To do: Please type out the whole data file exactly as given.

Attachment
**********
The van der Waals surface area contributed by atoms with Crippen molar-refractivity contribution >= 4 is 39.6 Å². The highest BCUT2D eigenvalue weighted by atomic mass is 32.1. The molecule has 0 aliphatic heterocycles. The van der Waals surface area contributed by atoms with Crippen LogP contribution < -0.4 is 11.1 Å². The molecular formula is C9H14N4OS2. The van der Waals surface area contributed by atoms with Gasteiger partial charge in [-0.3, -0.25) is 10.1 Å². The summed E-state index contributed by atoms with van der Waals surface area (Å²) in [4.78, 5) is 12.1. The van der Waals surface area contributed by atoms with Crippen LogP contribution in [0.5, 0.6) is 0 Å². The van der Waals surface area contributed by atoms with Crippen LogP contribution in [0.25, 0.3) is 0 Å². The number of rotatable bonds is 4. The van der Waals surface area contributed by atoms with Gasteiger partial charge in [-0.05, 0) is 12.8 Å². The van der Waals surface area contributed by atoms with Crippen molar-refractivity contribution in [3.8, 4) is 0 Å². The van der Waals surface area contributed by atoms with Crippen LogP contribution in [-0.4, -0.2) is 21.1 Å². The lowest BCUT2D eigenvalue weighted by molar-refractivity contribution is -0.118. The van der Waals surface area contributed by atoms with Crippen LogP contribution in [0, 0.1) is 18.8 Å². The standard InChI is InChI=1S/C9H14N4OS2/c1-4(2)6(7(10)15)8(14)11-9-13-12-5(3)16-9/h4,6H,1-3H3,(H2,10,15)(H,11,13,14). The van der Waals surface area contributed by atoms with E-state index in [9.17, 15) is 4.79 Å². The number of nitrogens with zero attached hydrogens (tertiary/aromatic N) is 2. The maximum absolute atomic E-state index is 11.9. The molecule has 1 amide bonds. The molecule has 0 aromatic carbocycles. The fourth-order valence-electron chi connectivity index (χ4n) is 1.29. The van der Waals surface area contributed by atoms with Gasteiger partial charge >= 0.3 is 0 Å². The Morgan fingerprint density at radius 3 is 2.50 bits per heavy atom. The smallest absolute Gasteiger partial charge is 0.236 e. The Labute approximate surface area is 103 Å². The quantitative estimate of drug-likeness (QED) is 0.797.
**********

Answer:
The van der Waals surface area contributed by atoms with Crippen molar-refractivity contribution >= 4 is 39.6 Å². The highest BCUT2D eigenvalue weighted by atomic mass is 32.1. The molecule has 0 aliphatic heterocycles. The van der Waals surface area contributed by atoms with Crippen LogP contribution < -0.4 is 11.1 Å². The molecular formula is C9H14N4OS2. The van der Waals surface area contributed by atoms with Gasteiger partial charge in [-0.3, -0.25) is 10.1 Å². The summed E-state index contributed by atoms with van der Waals surface area (Å²) in [4.78, 5) is 12.1. The van der Waals surface area contributed by atoms with Crippen LogP contribution in [0.5, 0.6) is 0 Å². The van der Waals surface area contributed by atoms with Crippen LogP contribution in [0.25, 0.3) is 0 Å². The number of rotatable bonds is 4. The van der Waals surface area contributed by atoms with Gasteiger partial charge in [-0.05, 0) is 12.8 Å². The van der Waals surface area contributed by atoms with Crippen molar-refractivity contribution in [3.8, 4) is 0 Å². The van der Waals surface area contributed by atoms with Crippen LogP contribution in [-0.4, -0.2) is 21.1 Å². The lowest BCUT2D eigenvalue weighted by molar-refractivity contribution is -0.118. The van der Waals surface area contributed by atoms with Crippen LogP contribution in [0, 0.1) is 18.8 Å². The standard InChI is InChI=1S/C9H14N4OS2/c1-4(2)6(7(10)15)8(14)11-9-13-12-5(3)16-9/h4,6H,1-3H3,(H2,10,15)(H,11,13,14). The van der Waals surface area contributed by atoms with E-state index in [9.17, 15) is 4.79 Å². The number of nitrogens with zero attached hydrogens (tertiary/aromatic N) is 2. The maximum absolute atomic E-state index is 11.9. The molecule has 1 amide bonds. The molecule has 0 aromatic carbocycles. The fourth-order valence-electron chi connectivity index (χ4n) is 1.29. The van der Waals surface area contributed by atoms with Gasteiger partial charge >= 0.3 is 0 Å². The Morgan fingerprint density at radius 3 is 2.50 bits per heavy atom. The smallest absolute Gasteiger partial charge is 0.236 e. The Labute approximate surface area is 103 Å². The quantitative estimate of drug-likeness (QED) is 0.797.